Basal ice temperatures during late Weichselian deglaciation: comparison of landform assemblages in west-central Sweden
Abstract:The mountainous area of west-central Sweden has a varied glacial morphology and three unique landform assemblages appear to mark areas of different basal thermal conditions during the decay of late Weichselian ice. A glacial geomorphological map was constructed through interpretation of aerial photographs at a scale 1:60 000. The relative abundance of landforms interpreted to indicate a frozen bed, a thawed bed, and late-frozen to thawed-bed conditions were used for a first-order reconstruction of the basal temperature pattern of the decaying ice sheet. The features used to outline areas with different temperature regimes during deglaciation are glacial scouring, flutings, eskers, meltwater channels, boulder blankets, Rogen moraines, relict surfaces and thermoerosion features.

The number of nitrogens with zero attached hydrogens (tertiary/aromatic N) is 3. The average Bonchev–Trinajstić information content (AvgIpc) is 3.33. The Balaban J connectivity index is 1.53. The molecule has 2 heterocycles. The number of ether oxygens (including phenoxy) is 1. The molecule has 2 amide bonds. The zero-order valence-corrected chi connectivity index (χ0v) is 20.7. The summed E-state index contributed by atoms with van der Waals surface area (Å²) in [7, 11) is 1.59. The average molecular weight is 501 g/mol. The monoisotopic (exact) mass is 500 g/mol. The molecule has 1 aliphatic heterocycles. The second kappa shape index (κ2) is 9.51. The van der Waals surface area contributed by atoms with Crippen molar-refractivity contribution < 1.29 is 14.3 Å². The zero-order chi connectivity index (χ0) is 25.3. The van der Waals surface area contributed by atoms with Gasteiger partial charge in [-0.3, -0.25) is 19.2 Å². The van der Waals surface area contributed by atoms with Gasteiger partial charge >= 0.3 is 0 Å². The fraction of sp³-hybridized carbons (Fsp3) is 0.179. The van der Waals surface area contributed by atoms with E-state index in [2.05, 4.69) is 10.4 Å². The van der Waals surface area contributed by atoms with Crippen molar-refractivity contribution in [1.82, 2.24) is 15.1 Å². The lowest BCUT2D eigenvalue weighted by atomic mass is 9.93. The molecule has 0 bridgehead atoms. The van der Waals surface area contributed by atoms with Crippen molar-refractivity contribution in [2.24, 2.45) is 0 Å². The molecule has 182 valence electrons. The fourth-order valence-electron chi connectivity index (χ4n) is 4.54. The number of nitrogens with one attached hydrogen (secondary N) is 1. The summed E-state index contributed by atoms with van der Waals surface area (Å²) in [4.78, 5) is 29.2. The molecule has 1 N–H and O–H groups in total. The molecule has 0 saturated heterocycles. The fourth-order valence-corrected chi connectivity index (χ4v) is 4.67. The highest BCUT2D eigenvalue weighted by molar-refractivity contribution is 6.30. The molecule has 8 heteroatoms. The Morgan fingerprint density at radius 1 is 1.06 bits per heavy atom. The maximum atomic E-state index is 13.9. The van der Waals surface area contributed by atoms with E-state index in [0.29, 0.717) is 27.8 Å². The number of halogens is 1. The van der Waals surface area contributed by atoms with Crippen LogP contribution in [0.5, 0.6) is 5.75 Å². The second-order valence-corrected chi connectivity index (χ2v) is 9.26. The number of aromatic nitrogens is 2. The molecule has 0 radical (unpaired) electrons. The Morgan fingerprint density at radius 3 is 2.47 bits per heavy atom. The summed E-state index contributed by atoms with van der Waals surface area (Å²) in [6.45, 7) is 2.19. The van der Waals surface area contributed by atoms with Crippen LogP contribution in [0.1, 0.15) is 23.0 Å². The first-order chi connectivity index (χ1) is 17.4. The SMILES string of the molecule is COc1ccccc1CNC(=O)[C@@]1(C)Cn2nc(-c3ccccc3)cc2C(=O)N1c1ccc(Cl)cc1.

In the northern part of the area, as well as along most of the water divide to the Atlantic Ocean, the ice was warm-based during deglaciation. Glacially scoured bedrock, fluting/drumlinization, subglacial eskers and extensive glacial lake sediments characterize the area. In the high mountain area, lateral meltwater channels are short and curve downslope to form chutes or eskers. The basal ice conditions changed from frozen- to thawed-bed in a late stage of the late Weichselian cycle in most of the southern part of the area, shown by the Rogen moraines on both sides of the ice divide. However, substantial areas in the eastern and southern low mountains had frozen-bed conditions during the complete late Weichselian. In the high mountains in the north, only the summits were frozen.
Document Type: Research Article
Publication date: January 1, 1999
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